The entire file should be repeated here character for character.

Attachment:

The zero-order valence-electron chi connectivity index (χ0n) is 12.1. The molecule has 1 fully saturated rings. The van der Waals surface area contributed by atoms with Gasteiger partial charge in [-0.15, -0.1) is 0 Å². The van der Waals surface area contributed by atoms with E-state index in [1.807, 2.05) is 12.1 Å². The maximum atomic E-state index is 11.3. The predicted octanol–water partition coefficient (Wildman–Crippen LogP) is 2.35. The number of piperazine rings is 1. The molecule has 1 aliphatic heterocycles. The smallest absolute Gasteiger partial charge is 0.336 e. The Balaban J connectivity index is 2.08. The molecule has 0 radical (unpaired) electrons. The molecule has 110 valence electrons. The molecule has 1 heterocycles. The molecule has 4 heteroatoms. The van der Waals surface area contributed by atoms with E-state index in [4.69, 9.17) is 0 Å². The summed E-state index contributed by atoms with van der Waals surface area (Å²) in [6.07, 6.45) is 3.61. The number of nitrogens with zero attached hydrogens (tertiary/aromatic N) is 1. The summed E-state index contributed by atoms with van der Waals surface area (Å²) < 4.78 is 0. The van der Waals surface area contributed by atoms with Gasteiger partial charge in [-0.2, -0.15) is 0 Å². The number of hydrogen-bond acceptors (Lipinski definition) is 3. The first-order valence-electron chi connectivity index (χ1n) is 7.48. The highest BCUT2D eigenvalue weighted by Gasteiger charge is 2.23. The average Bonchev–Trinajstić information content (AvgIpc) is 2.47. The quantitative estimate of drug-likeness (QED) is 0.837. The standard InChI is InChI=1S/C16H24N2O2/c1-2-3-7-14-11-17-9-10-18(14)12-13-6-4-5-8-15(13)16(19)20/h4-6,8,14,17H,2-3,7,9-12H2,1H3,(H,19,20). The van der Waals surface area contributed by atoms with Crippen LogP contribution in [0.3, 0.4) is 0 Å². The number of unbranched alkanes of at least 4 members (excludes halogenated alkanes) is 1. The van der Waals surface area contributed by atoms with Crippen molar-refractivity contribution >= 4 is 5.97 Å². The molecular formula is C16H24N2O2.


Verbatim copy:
The zero-order valence-electron chi connectivity index (χ0n) is 12.1. The molecule has 1 fully saturated rings. The van der Waals surface area contributed by atoms with Gasteiger partial charge in [-0.15, -0.1) is 0 Å². The van der Waals surface area contributed by atoms with E-state index in [1.807, 2.05) is 12.1 Å². The maximum atomic E-state index is 11.3. The predicted octanol–water partition coefficient (Wildman–Crippen LogP) is 2.35. The number of piperazine rings is 1. The molecule has 1 aliphatic heterocycles. The smallest absolute Gasteiger partial charge is 0.336 e. The Balaban J connectivity index is 2.08. The molecule has 0 radical (unpaired) electrons. The molecule has 110 valence electrons. The molecule has 1 heterocycles. The molecule has 4 heteroatoms. The van der Waals surface area contributed by atoms with E-state index in [4.69, 9.17) is 0 Å². The summed E-state index contributed by atoms with van der Waals surface area (Å²) in [6.07, 6.45) is 3.61. The number of nitrogens with zero attached hydrogens (tertiary/aromatic N) is 1. The summed E-state index contributed by atoms with van der Waals surface area (Å²) < 4.78 is 0. The van der Waals surface area contributed by atoms with Gasteiger partial charge in [-0.2, -0.15) is 0 Å². The number of hydrogen-bond acceptors (Lipinski definition) is 3. The first-order valence-electron chi connectivity index (χ1n) is 7.48. The highest BCUT2D eigenvalue weighted by Gasteiger charge is 2.23. The average Bonchev–Trinajstić information content (AvgIpc) is 2.47. The quantitative estimate of drug-likeness (QED) is 0.837. The standard InChI is InChI=1S/C16H24N2O2/c1-2-3-7-14-11-17-9-10-18(14)12-13-6-4-5-8-15(13)16(19)20/h4-6,8,14,17H,2-3,7,9-12H2,1H3,(H,19,20). The van der Waals surface area contributed by atoms with Crippen LogP contribution in [0.3, 0.4) is 0 Å². The number of unbranched alkanes of at least 4 members (excludes halogenated alkanes) is 1. The van der Waals surface area contributed by atoms with Crippen molar-refractivity contribution >= 4 is 5.97 Å². The molecular formula is C16H24N2O2.